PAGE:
By Mr Jayanta Roy
The COVID pandemic has delivered the biggest and broadest value chain shock in recent memory. It is clear that the lockdown has had a profound impact on how people live.
During lockdown, the home has become a focal point. It’s where we work, eat, play, and connect with our families and friends. We saw the rise of the at-home occasion, as people were restricted in their movement. They actually found, probably to their surprise that they like spending time at home, cooking for themselves. Obviously, there will be some changes shortly. People will go out again. They will go to malls. But I do think that the affinity for the at-home occasion has risen and that companies will need to really be very thoughtful about how they tackle the different at-home occasions in order to continue to be successful going forward. Quick-fix meals, do-it-yourself meal kits, packaged foods and ready to eat products have seen a huge and sustained uptick in demand during the lockdown. Even as overall consumption has declined, the portion allocated for at-home categories has climbed. What we buy has changed across categories.
In a post-pandemic world, this challenge of anticipating consumers’ needs, and measuring and managing innovation to address those needs, is likely to get tougher as a result of massive, lasting behavioral disruption across consumers, categories, and channels. Consumers are placing greater priority on necessities, seeking larger sizes, shelf-stable and easy-to-prepare products, as well as products that deliver a higher value. They’re shifting their shopping behavior to online and direct-to-consumer channels. Changes in disposable income and consumer attitudes increasingly favor brands that stand for trust, safety, health, and value.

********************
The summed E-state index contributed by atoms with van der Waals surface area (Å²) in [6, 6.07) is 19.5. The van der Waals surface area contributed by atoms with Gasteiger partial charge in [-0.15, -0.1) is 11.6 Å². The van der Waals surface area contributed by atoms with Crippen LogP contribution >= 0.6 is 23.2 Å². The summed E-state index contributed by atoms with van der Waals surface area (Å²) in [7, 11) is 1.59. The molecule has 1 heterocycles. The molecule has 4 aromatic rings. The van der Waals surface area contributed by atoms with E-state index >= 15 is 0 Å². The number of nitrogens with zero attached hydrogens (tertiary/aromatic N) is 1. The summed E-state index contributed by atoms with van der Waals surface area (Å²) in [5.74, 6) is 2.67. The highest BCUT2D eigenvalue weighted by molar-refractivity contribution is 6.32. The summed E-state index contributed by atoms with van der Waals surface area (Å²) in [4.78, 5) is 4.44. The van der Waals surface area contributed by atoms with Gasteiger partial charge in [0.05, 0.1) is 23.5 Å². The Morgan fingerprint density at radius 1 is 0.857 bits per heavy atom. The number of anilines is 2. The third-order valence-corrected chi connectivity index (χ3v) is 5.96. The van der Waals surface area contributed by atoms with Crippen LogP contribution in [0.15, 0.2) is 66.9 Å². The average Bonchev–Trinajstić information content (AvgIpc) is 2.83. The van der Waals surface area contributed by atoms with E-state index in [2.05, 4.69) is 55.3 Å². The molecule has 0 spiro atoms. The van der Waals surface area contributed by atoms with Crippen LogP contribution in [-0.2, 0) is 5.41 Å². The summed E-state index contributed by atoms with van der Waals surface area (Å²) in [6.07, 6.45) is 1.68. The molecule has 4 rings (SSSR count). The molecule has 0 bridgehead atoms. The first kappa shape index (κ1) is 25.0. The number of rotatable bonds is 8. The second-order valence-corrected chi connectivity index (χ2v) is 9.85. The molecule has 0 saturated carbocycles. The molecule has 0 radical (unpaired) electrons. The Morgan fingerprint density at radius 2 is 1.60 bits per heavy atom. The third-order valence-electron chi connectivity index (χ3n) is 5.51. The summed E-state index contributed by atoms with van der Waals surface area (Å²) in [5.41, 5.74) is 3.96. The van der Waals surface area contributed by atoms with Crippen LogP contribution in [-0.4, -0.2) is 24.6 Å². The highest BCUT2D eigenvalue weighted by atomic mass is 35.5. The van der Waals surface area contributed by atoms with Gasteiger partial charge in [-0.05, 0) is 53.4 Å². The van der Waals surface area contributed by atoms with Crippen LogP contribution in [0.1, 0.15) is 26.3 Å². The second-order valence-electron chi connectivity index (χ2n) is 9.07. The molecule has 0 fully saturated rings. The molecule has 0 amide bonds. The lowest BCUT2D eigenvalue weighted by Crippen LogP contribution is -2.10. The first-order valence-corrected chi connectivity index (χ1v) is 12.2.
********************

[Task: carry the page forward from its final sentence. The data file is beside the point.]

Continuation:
Consumers are being mindful about their spending and trading down to less expensive products. Many consumers have tried a different brand or shopped at a different retailer during the crisis. Value, availability, and quality or organic products were the main drivers for consumers trying a different brand. Consumers buy more from companies and brands that have healthy and hygienic packaging and demonstrate care and concern for employees. Consumers are more focused on their own health & well-being including mental & emotional health and will continue to prefer new preventive healthcare measures. Surge in e-commerce, strong preference for global A-brands, more staple foods etc. are the few trends being observed though overall consumption continue to decline.
Innovation will be more important than ever as we move toward the next normal given changing consumer needs and occasions. Companies can rethink their innovation agendas to more efficiently address those needs and drive growth. Many are acting decisively to adjust assortment, fill product gaps, evolve price pack architecture, adjust promotional activity, and increase omnichannel presence. This outbreak has really put into stark perspective how important it is to have a resilient and agile supply chain. Companies should take this moment to derisk their supply chain. If it’s single source, for instance, in a fairly volatile area, now is the time to find multiple sources of supply. And it’s also about increased localization and regionalization of their supply chains.
The world’s population is growing and there is increasing pressure on precious resources such as land, water and energy. At the same time there is often great fluctuation in terms of price, quality, quantity and seasonal variation of raw materials leading to instability of ingredient supply for the foods and beverages people love.
For example, Companies are under pressure to reduce their water usage because of mounting water scarcity. According to U.N. projections, the world will face a 40% freshwater shortfall by 2030 if nothing changes. This is a growing issue for corporate water users, who consume more than 40% of all water used in industrialized economies and an increasing share in developing nations.
The share of the world’s population currently living in urban settings is unprecedented in human history. Africa and Asia regions are urbanizing faster than others. Urban dwellers tend to value, and to pay for, convenience foods more than their rural counterparts. Furthermore, urban residents are also more exposed to highly processed and non-traditional foods than rural populations through ready access to food retail outlets, street vendors (particularly in poorer areas) and marketing campaigns.